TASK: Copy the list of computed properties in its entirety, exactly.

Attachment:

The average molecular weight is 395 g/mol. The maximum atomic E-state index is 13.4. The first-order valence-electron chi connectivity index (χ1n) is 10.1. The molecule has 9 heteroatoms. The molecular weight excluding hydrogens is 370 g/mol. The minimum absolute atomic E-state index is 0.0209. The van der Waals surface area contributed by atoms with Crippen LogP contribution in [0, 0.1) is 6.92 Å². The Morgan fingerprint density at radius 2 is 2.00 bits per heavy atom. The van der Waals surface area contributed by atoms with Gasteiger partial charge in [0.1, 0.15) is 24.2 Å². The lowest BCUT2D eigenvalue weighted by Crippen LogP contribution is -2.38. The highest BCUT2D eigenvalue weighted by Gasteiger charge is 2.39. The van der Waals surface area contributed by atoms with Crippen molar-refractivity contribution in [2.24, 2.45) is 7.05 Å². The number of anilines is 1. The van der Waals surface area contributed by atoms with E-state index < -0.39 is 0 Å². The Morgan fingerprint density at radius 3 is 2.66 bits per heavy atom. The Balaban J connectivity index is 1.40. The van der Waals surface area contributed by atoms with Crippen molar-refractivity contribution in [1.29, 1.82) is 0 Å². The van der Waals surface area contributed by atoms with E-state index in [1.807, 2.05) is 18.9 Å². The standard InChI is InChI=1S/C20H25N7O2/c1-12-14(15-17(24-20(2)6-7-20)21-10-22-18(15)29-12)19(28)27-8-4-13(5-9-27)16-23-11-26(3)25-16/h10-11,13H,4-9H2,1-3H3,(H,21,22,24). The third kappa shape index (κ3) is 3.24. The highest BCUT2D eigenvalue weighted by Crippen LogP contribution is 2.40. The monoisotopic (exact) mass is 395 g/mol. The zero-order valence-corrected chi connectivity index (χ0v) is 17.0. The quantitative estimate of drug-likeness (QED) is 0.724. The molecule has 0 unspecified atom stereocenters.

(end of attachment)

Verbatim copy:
The average molecular weight is 395 g/mol. The maximum atomic E-state index is 13.4. The first-order valence-electron chi connectivity index (χ1n) is 10.1. The molecule has 9 heteroatoms. The molecular weight excluding hydrogens is 370 g/mol. The minimum absolute atomic E-state index is 0.0209. The van der Waals surface area contributed by atoms with Crippen LogP contribution in [0, 0.1) is 6.92 Å². The Morgan fingerprint density at radius 2 is 2.00 bits per heavy atom. The van der Waals surface area contributed by atoms with Gasteiger partial charge in [0.1, 0.15) is 24.2 Å². The lowest BCUT2D eigenvalue weighted by Crippen LogP contribution is -2.38. The highest BCUT2D eigenvalue weighted by Gasteiger charge is 2.39. The van der Waals surface area contributed by atoms with Crippen molar-refractivity contribution in [2.24, 2.45) is 7.05 Å². The number of anilines is 1. The van der Waals surface area contributed by atoms with E-state index < -0.39 is 0 Å². The Morgan fingerprint density at radius 3 is 2.66 bits per heavy atom. The Balaban J connectivity index is 1.40. The van der Waals surface area contributed by atoms with Crippen molar-refractivity contribution in [1.29, 1.82) is 0 Å². The van der Waals surface area contributed by atoms with E-state index in [1.807, 2.05) is 18.9 Å². The standard InChI is InChI=1S/C20H25N7O2/c1-12-14(15-17(24-20(2)6-7-20)21-10-22-18(15)29-12)19(28)27-8-4-13(5-9-27)16-23-11-26(3)25-16/h10-11,13H,4-9H2,1-3H3,(H,21,22,24). The third kappa shape index (κ3) is 3.24. The highest BCUT2D eigenvalue weighted by Crippen LogP contribution is 2.40. The monoisotopic (exact) mass is 395 g/mol. The zero-order valence-corrected chi connectivity index (χ0v) is 17.0. The quantitative estimate of drug-likeness (QED) is 0.724. The molecule has 0 unspecified atom stereocenters.